Faraday Future’s product reveal took place in Las Vegas, which made sense because the company’s factory is located there, and CES assured a substantial media presence. The reveal itself was typical of the glitz auto and tech companies use when showing off a new product. Huge screens, ear-bending sound systems, and awe-inspiring demonstrations accompanied the first showing of the FF 91.
Like Lucid’s Air, the FF 91 is a bit troubled. Maybe if the companies toned down the rhetoric – “First of the Species” for the FF 91 and “Leading a New Era of Luxury Mobility” for the Air – the cars might be easier to appreciate.
The FF 91 could be mistaken in profile for a redesigned Toyota Venza, a fairly nondescript crossover. It has similar functionality: abundant interior space and a commanding view from the driver’s seat. But the FF 91 has one feature you won’t find in a Venza – 3D Lidar (Light Imaging, Detection, and Ranging) for its autonomous functions. The problem with that feature is the Lidar awkwardly rises out of the center of the hood like something out of Alien.
Under its seats, Faraday claims the lithium-ion batteries have twice the density of other batteries available today. Of course, Lucid made similar claims, and by the time either the FF 91 or Air is introduced, Tesla and others are likely to have access to similar power batteries, as they share suppliers.
Like Lucid, Faraday has given rides to journalists to demonstrate the prowess of their machines, positioning it in mock drag races with other exotic cars. We’ll grant it’s fast, but Faraday refrained from even hinting at the potential price of the FF 91 when it hits the market in 2018. We’d guess it will be in Lucid Air and loaded Model X territory. They also failed to clarify who the target market might be. At least Lucid gave an indication that it was aiming at fulfilling the automotive dreams of those looking for sports car performance in a luxurious midsize car with a full-size car’s interior space and a load of advanced technology.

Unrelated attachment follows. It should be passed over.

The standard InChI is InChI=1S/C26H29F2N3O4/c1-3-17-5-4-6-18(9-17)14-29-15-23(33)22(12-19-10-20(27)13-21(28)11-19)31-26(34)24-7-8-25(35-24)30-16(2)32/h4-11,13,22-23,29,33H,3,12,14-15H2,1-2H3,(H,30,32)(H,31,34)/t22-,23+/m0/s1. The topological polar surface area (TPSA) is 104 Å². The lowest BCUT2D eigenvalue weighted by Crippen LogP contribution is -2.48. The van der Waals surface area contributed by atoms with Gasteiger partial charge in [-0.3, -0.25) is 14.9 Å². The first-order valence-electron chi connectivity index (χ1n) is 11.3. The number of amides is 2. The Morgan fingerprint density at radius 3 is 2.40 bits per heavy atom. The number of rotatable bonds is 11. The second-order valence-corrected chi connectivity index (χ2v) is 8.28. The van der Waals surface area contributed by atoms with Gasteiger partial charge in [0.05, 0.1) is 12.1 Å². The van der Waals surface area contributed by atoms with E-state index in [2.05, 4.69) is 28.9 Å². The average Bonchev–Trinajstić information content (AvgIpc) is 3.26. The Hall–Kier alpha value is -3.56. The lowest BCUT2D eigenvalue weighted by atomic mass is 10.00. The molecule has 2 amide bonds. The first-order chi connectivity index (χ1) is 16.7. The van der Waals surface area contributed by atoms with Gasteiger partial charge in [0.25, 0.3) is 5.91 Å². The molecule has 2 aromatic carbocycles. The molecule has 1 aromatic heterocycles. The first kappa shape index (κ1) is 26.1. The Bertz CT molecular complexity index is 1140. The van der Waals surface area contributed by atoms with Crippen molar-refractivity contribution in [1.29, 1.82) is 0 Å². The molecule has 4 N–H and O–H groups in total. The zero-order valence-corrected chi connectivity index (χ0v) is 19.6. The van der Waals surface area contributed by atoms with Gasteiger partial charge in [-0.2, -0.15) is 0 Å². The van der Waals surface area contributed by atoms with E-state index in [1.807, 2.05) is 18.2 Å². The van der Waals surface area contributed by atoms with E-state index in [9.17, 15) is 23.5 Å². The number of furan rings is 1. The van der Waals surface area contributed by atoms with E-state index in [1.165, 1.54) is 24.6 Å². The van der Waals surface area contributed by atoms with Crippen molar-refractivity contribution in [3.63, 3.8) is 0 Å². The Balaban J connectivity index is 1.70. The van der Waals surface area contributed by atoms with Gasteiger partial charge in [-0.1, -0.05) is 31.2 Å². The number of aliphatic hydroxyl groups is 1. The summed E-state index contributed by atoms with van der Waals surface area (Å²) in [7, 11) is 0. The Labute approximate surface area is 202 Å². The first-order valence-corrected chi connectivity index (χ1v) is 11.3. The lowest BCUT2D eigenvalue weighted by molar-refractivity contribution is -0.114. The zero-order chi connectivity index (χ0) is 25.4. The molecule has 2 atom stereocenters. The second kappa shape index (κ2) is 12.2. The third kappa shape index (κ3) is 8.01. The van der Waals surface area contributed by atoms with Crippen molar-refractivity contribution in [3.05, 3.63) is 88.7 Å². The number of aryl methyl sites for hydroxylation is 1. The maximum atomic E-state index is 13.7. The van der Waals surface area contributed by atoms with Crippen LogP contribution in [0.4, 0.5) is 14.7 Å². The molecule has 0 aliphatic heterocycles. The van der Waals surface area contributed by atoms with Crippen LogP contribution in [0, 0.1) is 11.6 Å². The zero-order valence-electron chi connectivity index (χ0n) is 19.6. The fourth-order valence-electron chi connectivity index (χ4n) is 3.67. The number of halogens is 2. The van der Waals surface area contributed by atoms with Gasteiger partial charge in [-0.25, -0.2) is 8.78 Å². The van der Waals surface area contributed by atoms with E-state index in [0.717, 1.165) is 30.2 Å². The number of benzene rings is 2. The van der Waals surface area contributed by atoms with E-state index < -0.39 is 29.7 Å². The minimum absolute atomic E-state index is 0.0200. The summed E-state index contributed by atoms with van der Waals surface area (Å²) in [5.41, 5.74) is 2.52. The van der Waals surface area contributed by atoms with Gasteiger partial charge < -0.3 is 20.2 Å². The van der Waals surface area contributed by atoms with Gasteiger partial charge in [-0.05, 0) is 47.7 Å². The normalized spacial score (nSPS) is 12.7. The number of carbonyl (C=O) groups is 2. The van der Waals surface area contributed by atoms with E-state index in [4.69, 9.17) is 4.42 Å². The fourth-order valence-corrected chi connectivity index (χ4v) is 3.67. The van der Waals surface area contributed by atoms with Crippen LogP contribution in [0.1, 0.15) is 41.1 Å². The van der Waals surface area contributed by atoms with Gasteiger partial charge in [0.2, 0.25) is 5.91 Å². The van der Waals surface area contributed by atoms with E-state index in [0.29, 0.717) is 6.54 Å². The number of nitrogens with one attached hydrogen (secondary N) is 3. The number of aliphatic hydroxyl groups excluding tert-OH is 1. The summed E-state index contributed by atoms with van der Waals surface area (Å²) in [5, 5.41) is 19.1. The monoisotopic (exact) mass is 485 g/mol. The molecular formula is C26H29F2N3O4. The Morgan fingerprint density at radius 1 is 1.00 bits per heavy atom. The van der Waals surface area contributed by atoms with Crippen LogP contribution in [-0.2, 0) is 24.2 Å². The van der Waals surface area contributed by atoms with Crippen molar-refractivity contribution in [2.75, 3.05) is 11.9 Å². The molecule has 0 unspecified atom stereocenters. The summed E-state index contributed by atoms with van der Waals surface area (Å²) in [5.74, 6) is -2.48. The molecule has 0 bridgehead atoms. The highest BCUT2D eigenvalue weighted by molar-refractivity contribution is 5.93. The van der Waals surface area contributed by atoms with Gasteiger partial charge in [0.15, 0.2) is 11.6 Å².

Looming over the extravaganza of Faraday’s first reveal were media reports of the company’s financial issues: payments stopped to the factory builders, departure of key personnel and a lack of transparency about the company’s structure or workings. All in all, ominous news for a large (1,440-person) company years away from a product launch.
And Then There’s the Big Boys
While Lucid and Faraday lay out their versions/visions of the automotive future, the big boys are not sitting around pretending Silicon Valley doesn’t exist. Daimler and General Motors – and they aren’t the only ones – have talked extensively about committing billions of dollars and focusing worldwide engineering resources on creating vehicles that will go toe-to-toe with Teslas and any newcomers, both in the luxury segment and in the much more competitive mass market.
These companies’ ace in the hole is, in both cases, the fact that they’ve been successfully building and marketing cars for more than 100 years, so they’ve got the business end of things under control. In GM’s case, the company showed its mettle by launching its Bolt EV well-ahead of the Tesla competitor. Daimler’s loud commitment was to spend $11 billion on its EV enterprise over the next 10 years, dropping 10 new electric models into the luxury market.
While projections indicate that Tesla’s profits on some of its automotive operations are a few years down the road, Daimler’s and GM’s investments (as well as those of other major automakers) are coming out of the profits they’re making on their current operations, which are doing quite well in this era of low gas prices. The big concern in the auto industry is about how to continue to generate profits in a high-volume, but not growing, market, and how much to focus on shifts to car sharing, autonomous vehicles and other mobility enterprises.
Oh, and did we mention that BMW, Audi, Jaguar, Porsche, Volvo, Ferrari, Aston Martin, and Bentley (and others) are all developing electric cars?
Where does that leaves Lucid and Faraday? It’s not a rhetorical question. That matter of distinction should be a fundamental part of the companies’ business plans. So far (and this may be a testament to how far away they are from having a car to sell), only their investors have seen those plans.
by Michael Coates
Photos courtesy of GM, Future Faraday, and Lucid Motors.